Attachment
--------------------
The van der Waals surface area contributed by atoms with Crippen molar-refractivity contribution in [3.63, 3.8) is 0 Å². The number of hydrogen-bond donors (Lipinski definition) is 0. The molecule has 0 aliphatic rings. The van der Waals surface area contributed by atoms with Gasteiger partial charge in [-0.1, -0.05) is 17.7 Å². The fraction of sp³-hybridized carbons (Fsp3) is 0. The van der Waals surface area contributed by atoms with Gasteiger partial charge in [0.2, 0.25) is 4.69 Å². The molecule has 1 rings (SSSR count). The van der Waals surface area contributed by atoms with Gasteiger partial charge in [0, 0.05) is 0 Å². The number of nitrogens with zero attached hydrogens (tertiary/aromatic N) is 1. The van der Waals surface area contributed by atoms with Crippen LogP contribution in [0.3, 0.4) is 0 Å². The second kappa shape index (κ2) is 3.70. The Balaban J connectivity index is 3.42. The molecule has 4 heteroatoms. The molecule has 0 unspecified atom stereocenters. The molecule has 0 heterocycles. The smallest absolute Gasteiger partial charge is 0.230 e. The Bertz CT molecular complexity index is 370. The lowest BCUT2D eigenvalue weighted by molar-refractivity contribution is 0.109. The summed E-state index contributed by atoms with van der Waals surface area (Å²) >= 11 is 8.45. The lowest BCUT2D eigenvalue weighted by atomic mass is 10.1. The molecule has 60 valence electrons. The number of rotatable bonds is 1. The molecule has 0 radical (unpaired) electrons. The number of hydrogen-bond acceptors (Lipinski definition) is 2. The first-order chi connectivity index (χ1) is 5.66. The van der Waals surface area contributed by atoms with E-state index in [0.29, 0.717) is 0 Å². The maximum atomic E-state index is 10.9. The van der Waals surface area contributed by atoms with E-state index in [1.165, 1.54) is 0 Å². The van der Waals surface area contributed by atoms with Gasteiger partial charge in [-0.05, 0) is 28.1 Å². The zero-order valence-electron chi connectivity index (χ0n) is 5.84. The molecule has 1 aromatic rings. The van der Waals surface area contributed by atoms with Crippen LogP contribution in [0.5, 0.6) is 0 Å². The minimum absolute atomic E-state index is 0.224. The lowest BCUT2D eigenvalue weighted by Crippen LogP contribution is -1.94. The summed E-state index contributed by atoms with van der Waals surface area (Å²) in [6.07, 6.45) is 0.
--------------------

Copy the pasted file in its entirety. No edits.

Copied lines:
The van der Waals surface area contributed by atoms with Crippen molar-refractivity contribution in [3.63, 3.8) is 0 Å². The number of hydrogen-bond donors (Lipinski definition) is 0. The molecule has 0 aliphatic rings. The van der Waals surface area contributed by atoms with Gasteiger partial charge in [-0.1, -0.05) is 17.7 Å². The fraction of sp³-hybridized carbons (Fsp3) is 0. The van der Waals surface area contributed by atoms with Gasteiger partial charge in [0.2, 0.25) is 4.69 Å². The molecule has 1 rings (SSSR count). The van der Waals surface area contributed by atoms with Gasteiger partial charge in [0, 0.05) is 0 Å². The number of nitrogens with zero attached hydrogens (tertiary/aromatic N) is 1. The van der Waals surface area contributed by atoms with Crippen LogP contribution in [0.3, 0.4) is 0 Å². The second kappa shape index (κ2) is 3.70. The Balaban J connectivity index is 3.42. The molecule has 4 heteroatoms. The molecule has 0 unspecified atom stereocenters. The molecule has 0 heterocycles. The smallest absolute Gasteiger partial charge is 0.230 e. The Bertz CT molecular complexity index is 370. The lowest BCUT2D eigenvalue weighted by molar-refractivity contribution is 0.109. The summed E-state index contributed by atoms with van der Waals surface area (Å²) >= 11 is 8.45. The lowest BCUT2D eigenvalue weighted by atomic mass is 10.1. The molecule has 60 valence electrons. The number of rotatable bonds is 1. The molecule has 0 radical (unpaired) electrons. The number of hydrogen-bond acceptors (Lipinski definition) is 2. The first-order chi connectivity index (χ1) is 5.66. The van der Waals surface area contributed by atoms with E-state index in [0.29, 0.717) is 0 Å². The maximum atomic E-state index is 10.9. The van der Waals surface area contributed by atoms with E-state index in [1.165, 1.54) is 0 Å². The van der Waals surface area contributed by atoms with Gasteiger partial charge in [-0.05, 0) is 28.1 Å². The zero-order valence-electron chi connectivity index (χ0n) is 5.84. The molecule has 1 aromatic rings. The van der Waals surface area contributed by atoms with Crippen LogP contribution in [0.5, 0.6) is 0 Å². The minimum absolute atomic E-state index is 0.224. The lowest BCUT2D eigenvalue weighted by Crippen LogP contribution is -1.94. The summed E-state index contributed by atoms with van der Waals surface area (Å²) in [6.07, 6.45) is 0.